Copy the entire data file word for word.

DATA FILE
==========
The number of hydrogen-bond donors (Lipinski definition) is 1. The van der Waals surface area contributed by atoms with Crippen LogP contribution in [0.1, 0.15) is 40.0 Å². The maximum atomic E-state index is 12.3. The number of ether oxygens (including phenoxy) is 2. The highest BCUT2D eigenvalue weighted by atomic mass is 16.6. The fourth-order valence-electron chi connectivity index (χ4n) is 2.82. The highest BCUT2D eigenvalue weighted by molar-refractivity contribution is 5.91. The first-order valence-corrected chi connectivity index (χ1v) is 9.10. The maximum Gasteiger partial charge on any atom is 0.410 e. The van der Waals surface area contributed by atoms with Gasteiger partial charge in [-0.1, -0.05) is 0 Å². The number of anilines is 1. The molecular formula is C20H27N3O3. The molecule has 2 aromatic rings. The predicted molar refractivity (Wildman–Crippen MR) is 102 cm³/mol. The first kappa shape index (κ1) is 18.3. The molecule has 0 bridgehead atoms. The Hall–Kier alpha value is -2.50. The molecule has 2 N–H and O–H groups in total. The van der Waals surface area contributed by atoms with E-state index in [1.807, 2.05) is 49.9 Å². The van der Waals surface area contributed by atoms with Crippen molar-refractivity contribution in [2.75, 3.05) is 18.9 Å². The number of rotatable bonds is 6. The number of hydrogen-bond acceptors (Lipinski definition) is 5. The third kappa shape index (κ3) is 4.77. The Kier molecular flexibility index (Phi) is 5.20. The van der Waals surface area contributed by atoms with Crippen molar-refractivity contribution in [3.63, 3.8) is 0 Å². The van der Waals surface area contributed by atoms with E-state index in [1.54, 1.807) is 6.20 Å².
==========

The number of hydrogen-bond donors (Lipinski definition) is 1. The van der Waals surface area contributed by atoms with Crippen LogP contribution in [0.1, 0.15) is 40.0 Å². The maximum atomic E-state index is 12.3. The number of ether oxygens (including phenoxy) is 2. The highest BCUT2D eigenvalue weighted by atomic mass is 16.6. The fourth-order valence-electron chi connectivity index (χ4n) is 2.82. The highest BCUT2D eigenvalue weighted by molar-refractivity contribution is 5.91. The first-order valence-corrected chi connectivity index (χ1v) is 9.10. The maximum Gasteiger partial charge on any atom is 0.410 e. The van der Waals surface area contributed by atoms with Gasteiger partial charge in [-0.1, -0.05) is 0 Å². The number of anilines is 1. The molecular formula is C20H27N3O3. The molecule has 2 aromatic rings. The predicted molar refractivity (Wildman–Crippen MR) is 102 cm³/mol. The first kappa shape index (κ1) is 18.3. The molecule has 0 bridgehead atoms. The Hall–Kier alpha value is -2.50. The molecule has 2 N–H and O–H groups in total. The van der Waals surface area contributed by atoms with E-state index in [1.807, 2.05) is 49.9 Å². The van der Waals surface area contributed by atoms with Crippen molar-refractivity contribution in [2.75, 3.05) is 18.9 Å². The number of rotatable bonds is 6. The number of hydrogen-bond acceptors (Lipinski definition) is 5. The third kappa shape index (κ3) is 4.77. The Kier molecular flexibility index (Phi) is 5.20. The van der Waals surface area contributed by atoms with Crippen molar-refractivity contribution in [3.63, 3.8) is 0 Å². The van der Waals surface area contributed by atoms with E-state index in [1.54, 1.807) is 6.20 Å².